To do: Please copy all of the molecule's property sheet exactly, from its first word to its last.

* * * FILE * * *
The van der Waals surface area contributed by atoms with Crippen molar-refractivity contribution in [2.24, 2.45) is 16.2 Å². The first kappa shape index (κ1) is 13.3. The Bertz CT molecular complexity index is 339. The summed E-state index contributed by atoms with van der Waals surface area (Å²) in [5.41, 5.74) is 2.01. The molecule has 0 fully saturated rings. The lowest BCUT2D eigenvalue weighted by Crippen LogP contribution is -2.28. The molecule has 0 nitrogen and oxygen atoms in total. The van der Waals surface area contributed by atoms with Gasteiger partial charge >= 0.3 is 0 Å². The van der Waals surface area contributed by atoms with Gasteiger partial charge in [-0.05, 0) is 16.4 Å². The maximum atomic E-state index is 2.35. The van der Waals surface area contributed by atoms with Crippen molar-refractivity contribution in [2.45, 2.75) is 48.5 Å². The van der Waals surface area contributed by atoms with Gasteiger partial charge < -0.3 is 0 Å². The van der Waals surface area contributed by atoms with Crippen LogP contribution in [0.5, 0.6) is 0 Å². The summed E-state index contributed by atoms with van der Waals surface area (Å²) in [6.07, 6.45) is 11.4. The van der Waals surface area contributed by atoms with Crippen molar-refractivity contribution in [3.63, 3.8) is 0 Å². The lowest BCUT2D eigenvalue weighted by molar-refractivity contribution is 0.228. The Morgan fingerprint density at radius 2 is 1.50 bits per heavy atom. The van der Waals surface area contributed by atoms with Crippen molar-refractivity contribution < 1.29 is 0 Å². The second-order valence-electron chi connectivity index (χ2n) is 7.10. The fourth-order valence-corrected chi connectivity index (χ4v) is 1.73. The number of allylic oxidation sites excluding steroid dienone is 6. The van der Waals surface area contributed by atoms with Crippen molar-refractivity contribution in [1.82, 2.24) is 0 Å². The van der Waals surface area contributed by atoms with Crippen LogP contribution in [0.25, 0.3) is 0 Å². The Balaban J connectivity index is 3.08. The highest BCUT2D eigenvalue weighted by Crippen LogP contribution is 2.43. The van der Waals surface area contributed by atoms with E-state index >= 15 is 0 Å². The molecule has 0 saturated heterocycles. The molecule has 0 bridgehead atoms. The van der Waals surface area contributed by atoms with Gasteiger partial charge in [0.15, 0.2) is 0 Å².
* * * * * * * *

The van der Waals surface area contributed by atoms with Crippen molar-refractivity contribution in [2.24, 2.45) is 16.2 Å². The first kappa shape index (κ1) is 13.3. The Bertz CT molecular complexity index is 339. The summed E-state index contributed by atoms with van der Waals surface area (Å²) in [5.41, 5.74) is 2.01. The molecule has 0 fully saturated rings. The lowest BCUT2D eigenvalue weighted by Crippen LogP contribution is -2.28. The molecule has 0 nitrogen and oxygen atoms in total. The van der Waals surface area contributed by atoms with Gasteiger partial charge >= 0.3 is 0 Å². The van der Waals surface area contributed by atoms with Gasteiger partial charge in [-0.05, 0) is 16.4 Å². The maximum atomic E-state index is 2.35. The van der Waals surface area contributed by atoms with Crippen molar-refractivity contribution in [2.45, 2.75) is 48.5 Å². The van der Waals surface area contributed by atoms with Gasteiger partial charge < -0.3 is 0 Å². The van der Waals surface area contributed by atoms with Crippen LogP contribution in [0.5, 0.6) is 0 Å². The summed E-state index contributed by atoms with van der Waals surface area (Å²) in [6.07, 6.45) is 11.4. The van der Waals surface area contributed by atoms with Crippen molar-refractivity contribution in [3.63, 3.8) is 0 Å². The lowest BCUT2D eigenvalue weighted by molar-refractivity contribution is 0.228. The Morgan fingerprint density at radius 2 is 1.50 bits per heavy atom. The van der Waals surface area contributed by atoms with Crippen molar-refractivity contribution < 1.29 is 0 Å². The second-order valence-electron chi connectivity index (χ2n) is 7.10. The fourth-order valence-corrected chi connectivity index (χ4v) is 1.73. The number of allylic oxidation sites excluding steroid dienone is 6. The van der Waals surface area contributed by atoms with Crippen molar-refractivity contribution in [1.82, 2.24) is 0 Å². The van der Waals surface area contributed by atoms with Crippen LogP contribution in [0.25, 0.3) is 0 Å². The Balaban J connectivity index is 3.08. The highest BCUT2D eigenvalue weighted by Crippen LogP contribution is 2.43. The van der Waals surface area contributed by atoms with E-state index >= 15 is 0 Å². The molecule has 0 saturated heterocycles. The molecule has 0 bridgehead atoms. The van der Waals surface area contributed by atoms with Gasteiger partial charge in [0.15, 0.2) is 0 Å².